We were delighted to be able to explore the Rippons’ brief for a version of a home that adhered to Koenig’s principles. Given Koenig’s reputation for often famous clients who took advantage of particularly majestic sites in LA, it seems... Read more
We were delighted to be able to explore the Rippons’ brief for a version of a home that adhered to Koenig’s principles.
Given Koenig’s reputation for often famous clients who took advantage of particularly majestic sites in LA, it seems appropriate the Rippon house is also built on a splendid property, albeit one with a strong kiwi twist. Every window opens to an exquisite, natural landscape of native bush, kauri trees, ponds and streams set within an expanse of rolling Kaipara hills. This had not always been the Rippons’ intention.
Compromises during the design process saw the original L-shape home evolve into a ‘Z-shape’ which enabled four courtyards unfolding from different parts of the house. It was basically divided into two, very simple rectilinear spaces containing the living, master suite and other bedrooms, giving flexibility to add further living modules as required. The two children’s bedrooms have a large, shiny pivot entry door and sliding glass doors (inventions of the Modern movement) which open up to the hallway and out to the courtyard. With sliders between the two rooms, they were to become a living space at a later stage. “It’s part of that modern aesthetic that makes the rooms more flexible,” says Malcolm.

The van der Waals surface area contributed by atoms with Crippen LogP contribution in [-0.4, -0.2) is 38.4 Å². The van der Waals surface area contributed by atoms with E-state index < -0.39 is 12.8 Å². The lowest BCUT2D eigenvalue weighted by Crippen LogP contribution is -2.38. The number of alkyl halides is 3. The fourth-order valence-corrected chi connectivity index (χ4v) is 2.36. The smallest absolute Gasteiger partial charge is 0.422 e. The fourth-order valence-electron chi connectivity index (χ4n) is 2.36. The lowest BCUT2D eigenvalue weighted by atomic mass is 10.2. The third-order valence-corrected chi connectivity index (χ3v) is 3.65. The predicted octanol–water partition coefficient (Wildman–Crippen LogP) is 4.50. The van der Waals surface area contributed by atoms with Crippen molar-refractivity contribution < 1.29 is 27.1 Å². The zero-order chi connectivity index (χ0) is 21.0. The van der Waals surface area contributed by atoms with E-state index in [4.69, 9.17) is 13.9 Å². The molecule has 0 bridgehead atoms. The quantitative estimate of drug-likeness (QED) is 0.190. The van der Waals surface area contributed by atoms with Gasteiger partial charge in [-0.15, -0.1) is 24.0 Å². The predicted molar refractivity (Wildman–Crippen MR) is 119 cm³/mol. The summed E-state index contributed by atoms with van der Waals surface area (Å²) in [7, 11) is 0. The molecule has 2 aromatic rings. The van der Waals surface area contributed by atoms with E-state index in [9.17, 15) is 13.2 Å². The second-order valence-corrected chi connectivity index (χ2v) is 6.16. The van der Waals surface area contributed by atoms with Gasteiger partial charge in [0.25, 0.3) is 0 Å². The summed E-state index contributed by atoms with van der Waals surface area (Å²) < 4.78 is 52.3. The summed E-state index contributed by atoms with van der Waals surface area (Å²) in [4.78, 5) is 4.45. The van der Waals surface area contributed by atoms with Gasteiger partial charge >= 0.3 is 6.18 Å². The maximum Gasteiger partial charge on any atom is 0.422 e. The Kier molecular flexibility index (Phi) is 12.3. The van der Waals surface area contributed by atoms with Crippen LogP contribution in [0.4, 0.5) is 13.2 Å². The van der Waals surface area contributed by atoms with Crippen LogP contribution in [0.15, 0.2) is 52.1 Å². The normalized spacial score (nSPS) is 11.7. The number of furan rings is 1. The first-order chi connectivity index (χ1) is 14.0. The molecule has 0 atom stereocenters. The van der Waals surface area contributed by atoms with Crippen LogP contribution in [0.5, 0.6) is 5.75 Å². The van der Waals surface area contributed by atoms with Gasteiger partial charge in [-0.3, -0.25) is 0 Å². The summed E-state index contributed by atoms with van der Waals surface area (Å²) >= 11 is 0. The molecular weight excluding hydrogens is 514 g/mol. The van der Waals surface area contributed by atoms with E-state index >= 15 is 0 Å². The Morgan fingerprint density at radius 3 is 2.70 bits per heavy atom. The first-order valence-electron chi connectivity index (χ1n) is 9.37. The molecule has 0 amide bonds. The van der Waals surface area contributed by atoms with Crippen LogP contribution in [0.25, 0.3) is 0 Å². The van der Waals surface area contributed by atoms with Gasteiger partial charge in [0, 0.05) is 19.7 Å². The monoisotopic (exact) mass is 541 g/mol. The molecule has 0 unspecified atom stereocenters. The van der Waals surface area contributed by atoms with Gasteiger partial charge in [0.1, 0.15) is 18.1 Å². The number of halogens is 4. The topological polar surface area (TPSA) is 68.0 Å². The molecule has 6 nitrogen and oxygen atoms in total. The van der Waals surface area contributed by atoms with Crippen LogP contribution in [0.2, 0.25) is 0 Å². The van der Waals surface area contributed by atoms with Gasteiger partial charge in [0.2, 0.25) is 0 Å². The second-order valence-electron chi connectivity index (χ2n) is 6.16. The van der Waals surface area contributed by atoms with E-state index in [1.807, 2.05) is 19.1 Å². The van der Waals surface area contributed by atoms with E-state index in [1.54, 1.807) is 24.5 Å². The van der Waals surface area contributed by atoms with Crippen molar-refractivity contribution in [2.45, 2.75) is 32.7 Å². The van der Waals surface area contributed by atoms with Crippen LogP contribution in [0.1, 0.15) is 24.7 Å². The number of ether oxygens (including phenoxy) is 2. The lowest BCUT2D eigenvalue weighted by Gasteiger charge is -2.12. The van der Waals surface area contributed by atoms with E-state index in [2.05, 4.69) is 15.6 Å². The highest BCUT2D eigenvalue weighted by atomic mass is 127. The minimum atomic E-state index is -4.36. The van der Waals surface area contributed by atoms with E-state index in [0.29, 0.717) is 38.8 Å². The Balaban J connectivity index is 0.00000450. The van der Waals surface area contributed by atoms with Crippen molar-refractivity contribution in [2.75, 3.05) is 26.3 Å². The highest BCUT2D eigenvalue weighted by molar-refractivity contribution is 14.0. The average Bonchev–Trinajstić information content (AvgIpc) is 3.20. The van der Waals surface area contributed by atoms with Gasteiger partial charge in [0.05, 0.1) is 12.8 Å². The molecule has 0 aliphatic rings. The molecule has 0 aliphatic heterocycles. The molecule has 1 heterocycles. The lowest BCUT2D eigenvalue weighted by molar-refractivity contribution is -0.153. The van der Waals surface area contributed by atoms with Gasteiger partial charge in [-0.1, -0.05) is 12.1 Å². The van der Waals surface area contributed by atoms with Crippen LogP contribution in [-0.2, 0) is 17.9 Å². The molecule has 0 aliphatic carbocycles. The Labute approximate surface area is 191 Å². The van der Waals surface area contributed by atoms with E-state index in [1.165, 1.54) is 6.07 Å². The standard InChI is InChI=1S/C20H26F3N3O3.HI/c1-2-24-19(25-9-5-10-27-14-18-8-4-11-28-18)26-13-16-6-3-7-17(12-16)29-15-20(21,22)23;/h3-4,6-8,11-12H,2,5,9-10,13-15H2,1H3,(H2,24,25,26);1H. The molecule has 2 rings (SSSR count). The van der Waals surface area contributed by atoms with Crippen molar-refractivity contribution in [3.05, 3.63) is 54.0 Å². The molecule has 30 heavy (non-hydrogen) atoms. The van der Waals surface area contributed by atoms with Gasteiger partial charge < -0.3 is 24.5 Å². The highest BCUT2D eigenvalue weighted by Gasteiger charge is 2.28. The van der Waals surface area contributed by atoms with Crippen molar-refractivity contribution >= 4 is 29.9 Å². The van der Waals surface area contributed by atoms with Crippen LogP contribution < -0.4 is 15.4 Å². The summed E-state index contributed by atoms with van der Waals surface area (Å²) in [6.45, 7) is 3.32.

The exploration of new construction techniques was a hallmark of Koenig’s experimental houses. This was also true of the roof structure of this building. We adopted a 150mm EPS panel roof system that had a 6 m span capacity , as well as the ability to cantilever in two directions The steel portal frames are accentuated in black and let the house enjoy the 360 degree view with sliding doors that open to the rolling landscape of the Waimauku hills.
Just as with the houses of LA, the roof forms large, protective eaves over the outdoor courtyards to the east, north and west so that the eye follows the uninterrupted ceiling plane toward the sky. As the kitchen was to be the dominant part of the house, an imported modular kitchen was finalised by Italy & Kitchens even before the shape of the room was designed. Finished in walnut veneer cabinetry, it has a bright glass splashback.
To complement the spaces, simple furnishings with a retro feel are mainly prototypes from Insight Furniture. Sofas are clean-lined, square and contemporary. Louis Poulson light fittings hang from a beam over a white formica and chrome based dining table that John had specially designed for the area with a lazy Susan in the middle. The dining chairs are Arne Jacobsen.
Capturing the spirit of the Modern movement, this elegant family home is a light, transparent enclosure whose apparent simplicity belies the rigorous process of investigation that made it possible.
- 2002 – NZ Kitchen & Bathroom Awards, Runner up New Kitchen
- 2001 – NZ Kitchen & Bathroom Awards, Highly Commended